Microsoft readies DirectStorage API, faster loading Windows games coming soon
Some of the more resource-intensive AAA games available right now on PC are benefitting mostly from 3D accelerating techniques delivered by discrete GPUs, but a smooth gaming experience does not always come down to high frames-per-second and low frame-times. One may argue that snappy loading times and mitigating the dreaded detailed texture pop-up effect could play a significant role in ensuring an immersive gaming experience. However, these two aspects also rely on the storage components, and, although lightning fast NVMe SSDs have been around for more than a decade, the full potential of this technology hasn’t really been tapped for PC games. Back in 2020, Microsoft promised to solve this with the introduction of DirectStorage, which is already working to some degree on the latest Xbox consoles, but it looks like Windows PC-based games could very soon take advantage of this tech, as the company just announced that the first DirectStorage SDK is now available to be integrated in games.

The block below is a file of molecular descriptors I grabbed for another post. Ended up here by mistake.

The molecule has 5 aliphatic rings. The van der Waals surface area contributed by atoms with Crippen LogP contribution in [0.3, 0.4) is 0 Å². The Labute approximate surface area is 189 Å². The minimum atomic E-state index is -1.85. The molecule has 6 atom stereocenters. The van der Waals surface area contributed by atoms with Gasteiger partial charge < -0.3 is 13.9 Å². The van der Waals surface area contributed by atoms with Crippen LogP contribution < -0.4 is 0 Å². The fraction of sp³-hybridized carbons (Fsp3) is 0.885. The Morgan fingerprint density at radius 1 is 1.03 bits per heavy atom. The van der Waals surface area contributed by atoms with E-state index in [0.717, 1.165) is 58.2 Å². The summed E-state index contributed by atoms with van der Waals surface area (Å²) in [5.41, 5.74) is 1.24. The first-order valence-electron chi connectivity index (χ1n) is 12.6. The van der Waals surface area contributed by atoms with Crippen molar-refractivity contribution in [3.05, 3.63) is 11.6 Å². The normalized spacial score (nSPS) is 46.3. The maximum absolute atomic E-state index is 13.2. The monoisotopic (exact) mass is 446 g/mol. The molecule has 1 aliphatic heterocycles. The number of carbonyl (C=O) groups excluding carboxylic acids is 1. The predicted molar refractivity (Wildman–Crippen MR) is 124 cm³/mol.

The press release notes that developers can access the aka.ms/directstorage resource page to download the NuGet repository with all the needed redistributable packages, along with the GitHub repo with samples and necessary docs, plus the latest version of PIX for Windows. Microsoft will also offer an in-depth DirectStorage presentation with tips and tricks at GDC on March 22.
Gamers who want to fully take advantage of the DirectStorage feature can start preparing their systems by upgrading to Windows 11 (Windows 10 is compatible but not all features are available). Microsoft claims that DirectStorage benefits can be seen on any kind of storage device (yes, even HDDs); nevertheless, NVMe SSDs are recommended in order to maximize I/O performance. A list with games supporting DirectStorage will be released soon.
Microsoft is already working on even more ways to offload work from the CPU, and, according to the roadmap included in the press release, the next major feature to be included is GPU decompression (RTX IO in collaboration with Nvidia). This will allow game developers to more efficiently control resources and how hardware is leveraged. Furthermore, Microsoft vows to continue optimizing, integrating feedback, and improving on the existing runtime implementation.